Interviewer: Lea Linin
Photos:Graffiti Radio

Enjoying her recent rejuvenation, after the European concept of youth and age limit has been shifted a bit; Sandra Laborier devotes all her youthful energy to Graffiti Radio, a 15 – hour slot of youth shows (Monday-Friday 2-5 p.m.) within the community, nation- wide radio is called Radio ARA ( She assumed the role of a youth worker at Graffiti following the not-that-exciting path of applying for the job through a regular job call in the national newspaper. Her lifelong media aspirations are finally realized. We start off with the attempt to articulate Graffiti’s philosophy.

Graffiti. What does the word mean to you?

The word ‘Graffiti’ implies a multicolor, young and a bit chaotic picture of the world. It is all about media education and giving young people the opportunity of expressing themselves through radio.

Does the essence of the term ‘graffiti’ translate into the concept of the radio?

Actually it corresponds very well to the concept of the radio, as it is an open platform that reflects the multicultural reality of Luxembourg. A true ‘frequency of all colors’!

What sort of format does Radio Graffiti adopt? Was this particular format or a particular feature of the radio that first attracted you to become involved in it?

The idea that attracted me most in this particular radio was the lack of format and the openness of the project. As I said before, it is an open platform for all kinds of music and societal themes.

Could you provide us with an overview of the radio program offered on Graffiti, or at least mention some of the most popular shows?

On the one hand we have a very varied range of music shows: from hardcore techno to singer/songwriter, hip hop and rock music, you can find every style that moves the youth today. On the other hand we also have more theme-related shows, as for example a campus radio show done by students from the University of Luxembourg; a youth magazine with different interviews and features and a show coordinated by the youth section of an NGO working on North-South issues.

Are you open to international radio hosts, for instance? Let me formulate the question in a more general sense … Who can apply for a position at the radio? And, what sort of qualifications and criteria does he/she have to meet?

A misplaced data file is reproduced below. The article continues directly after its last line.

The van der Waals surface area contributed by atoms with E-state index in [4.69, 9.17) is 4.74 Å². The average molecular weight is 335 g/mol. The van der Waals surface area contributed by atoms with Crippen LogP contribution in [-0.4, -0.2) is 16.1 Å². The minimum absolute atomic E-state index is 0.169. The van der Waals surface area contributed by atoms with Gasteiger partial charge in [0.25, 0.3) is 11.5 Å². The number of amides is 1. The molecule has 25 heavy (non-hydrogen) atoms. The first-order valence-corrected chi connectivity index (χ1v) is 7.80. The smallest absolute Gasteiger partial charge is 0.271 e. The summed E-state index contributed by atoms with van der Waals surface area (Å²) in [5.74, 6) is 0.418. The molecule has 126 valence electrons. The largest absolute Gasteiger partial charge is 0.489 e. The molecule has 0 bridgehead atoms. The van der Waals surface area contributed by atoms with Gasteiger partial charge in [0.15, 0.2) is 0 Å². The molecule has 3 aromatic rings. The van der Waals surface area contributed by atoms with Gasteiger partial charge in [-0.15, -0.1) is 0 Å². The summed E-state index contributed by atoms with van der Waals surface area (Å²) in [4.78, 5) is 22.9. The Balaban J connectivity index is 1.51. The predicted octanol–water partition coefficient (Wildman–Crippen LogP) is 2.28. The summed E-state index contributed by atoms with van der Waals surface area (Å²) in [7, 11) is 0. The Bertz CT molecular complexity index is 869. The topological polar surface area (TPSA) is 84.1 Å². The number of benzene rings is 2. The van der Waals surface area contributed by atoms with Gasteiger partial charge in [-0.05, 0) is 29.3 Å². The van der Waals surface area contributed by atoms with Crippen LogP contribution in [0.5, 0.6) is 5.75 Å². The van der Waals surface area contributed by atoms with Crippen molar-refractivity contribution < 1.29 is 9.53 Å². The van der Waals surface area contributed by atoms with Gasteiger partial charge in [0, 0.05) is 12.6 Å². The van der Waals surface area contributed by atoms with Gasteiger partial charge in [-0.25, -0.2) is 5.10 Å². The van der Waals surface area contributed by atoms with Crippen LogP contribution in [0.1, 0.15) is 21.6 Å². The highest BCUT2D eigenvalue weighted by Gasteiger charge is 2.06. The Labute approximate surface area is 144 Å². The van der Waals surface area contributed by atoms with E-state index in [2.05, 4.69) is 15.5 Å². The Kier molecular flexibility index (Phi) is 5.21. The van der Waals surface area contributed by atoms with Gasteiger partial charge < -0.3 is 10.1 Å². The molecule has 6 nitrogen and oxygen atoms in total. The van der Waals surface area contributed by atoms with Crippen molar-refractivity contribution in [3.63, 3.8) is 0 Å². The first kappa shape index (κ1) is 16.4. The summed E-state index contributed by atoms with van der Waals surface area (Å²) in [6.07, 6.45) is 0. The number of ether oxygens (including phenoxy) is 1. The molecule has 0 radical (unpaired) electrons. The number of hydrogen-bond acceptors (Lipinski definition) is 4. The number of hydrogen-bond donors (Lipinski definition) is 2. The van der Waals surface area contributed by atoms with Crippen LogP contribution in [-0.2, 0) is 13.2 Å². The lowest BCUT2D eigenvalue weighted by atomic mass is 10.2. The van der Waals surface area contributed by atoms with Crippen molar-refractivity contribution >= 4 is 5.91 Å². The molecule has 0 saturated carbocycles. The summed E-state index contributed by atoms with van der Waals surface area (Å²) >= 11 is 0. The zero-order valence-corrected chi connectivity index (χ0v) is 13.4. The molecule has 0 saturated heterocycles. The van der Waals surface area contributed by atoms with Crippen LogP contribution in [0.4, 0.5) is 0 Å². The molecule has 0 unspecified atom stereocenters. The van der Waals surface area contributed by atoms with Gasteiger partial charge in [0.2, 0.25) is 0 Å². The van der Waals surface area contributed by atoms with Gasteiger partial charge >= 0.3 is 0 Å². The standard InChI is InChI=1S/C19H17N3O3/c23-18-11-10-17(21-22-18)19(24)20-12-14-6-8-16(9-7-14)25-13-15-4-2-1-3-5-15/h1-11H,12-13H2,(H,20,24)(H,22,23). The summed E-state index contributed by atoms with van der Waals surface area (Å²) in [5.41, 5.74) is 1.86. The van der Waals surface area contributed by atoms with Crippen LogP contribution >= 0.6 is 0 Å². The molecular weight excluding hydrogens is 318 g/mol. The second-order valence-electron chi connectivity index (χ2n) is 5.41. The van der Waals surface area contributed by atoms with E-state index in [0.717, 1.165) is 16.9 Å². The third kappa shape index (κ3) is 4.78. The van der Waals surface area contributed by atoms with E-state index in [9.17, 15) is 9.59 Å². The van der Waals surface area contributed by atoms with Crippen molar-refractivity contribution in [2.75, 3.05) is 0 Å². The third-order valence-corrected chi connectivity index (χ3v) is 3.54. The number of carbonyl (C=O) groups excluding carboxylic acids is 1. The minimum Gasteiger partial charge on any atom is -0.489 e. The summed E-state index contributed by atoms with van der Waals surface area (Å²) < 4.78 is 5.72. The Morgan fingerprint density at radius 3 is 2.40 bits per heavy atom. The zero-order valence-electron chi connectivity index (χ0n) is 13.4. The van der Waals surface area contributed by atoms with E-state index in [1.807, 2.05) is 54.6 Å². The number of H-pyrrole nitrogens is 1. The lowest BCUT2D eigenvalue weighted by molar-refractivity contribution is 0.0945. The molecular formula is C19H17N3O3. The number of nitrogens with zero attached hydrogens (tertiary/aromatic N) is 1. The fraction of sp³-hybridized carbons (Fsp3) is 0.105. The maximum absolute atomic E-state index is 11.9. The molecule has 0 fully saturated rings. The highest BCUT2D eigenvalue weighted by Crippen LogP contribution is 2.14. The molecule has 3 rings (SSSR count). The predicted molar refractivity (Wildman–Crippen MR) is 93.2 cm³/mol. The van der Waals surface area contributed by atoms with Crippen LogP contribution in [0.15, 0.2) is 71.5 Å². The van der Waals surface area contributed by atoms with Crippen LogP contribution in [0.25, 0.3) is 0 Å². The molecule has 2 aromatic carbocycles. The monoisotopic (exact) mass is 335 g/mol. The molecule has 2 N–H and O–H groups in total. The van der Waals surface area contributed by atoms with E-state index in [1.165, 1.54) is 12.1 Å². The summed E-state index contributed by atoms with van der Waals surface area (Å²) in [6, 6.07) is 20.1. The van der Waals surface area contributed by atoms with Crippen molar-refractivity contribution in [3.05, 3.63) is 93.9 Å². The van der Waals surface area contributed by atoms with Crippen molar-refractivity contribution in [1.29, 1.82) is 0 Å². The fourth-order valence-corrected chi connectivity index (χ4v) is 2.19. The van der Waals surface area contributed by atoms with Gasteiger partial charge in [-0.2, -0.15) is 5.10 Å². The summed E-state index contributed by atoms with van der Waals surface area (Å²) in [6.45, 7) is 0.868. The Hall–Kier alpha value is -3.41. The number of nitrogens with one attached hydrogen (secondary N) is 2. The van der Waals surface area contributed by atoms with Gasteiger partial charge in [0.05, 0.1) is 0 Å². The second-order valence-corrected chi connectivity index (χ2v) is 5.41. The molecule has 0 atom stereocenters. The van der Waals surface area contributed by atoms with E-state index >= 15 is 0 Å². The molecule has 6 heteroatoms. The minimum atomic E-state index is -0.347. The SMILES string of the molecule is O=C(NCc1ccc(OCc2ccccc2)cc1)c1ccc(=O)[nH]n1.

For our youth shows “Graffiti”, every young person between 12 and 26 years can apply. You don’t need any special qualifications as our project tends to give an equal opportunity to everybody to express him or herself through a medium.
The only criterion that this person will need to meet is to speak one of the following languages: Luxembourgish, German, French or English.
As for ‘international hosts’, it could be interesting to mention that we work with the European Voluntary Service program and that we host one long term volunteer every year.

Being a versatile youth radio in terms of the music genres you present, you are interested in featuring young artists. Can they possibly contact you and send you their music?

Of course! We are always happy to discover new bands and give them an opportunity to be played on a radio station.

You protect people not only from bad music. Pretty cool! Could you elaborate a bit further and paint a clearer picture for the readers?

As the terms ‘good’ or ‘bad’ are very subjective, we wanted to be a bit provocative by printing this slogan on condoms that we give out as promotional gadgets to young people. Just like the slogan: “We don’t swim against the stream, we climb out of the river”, we would like to encourage young people to discuss their opinions with us.

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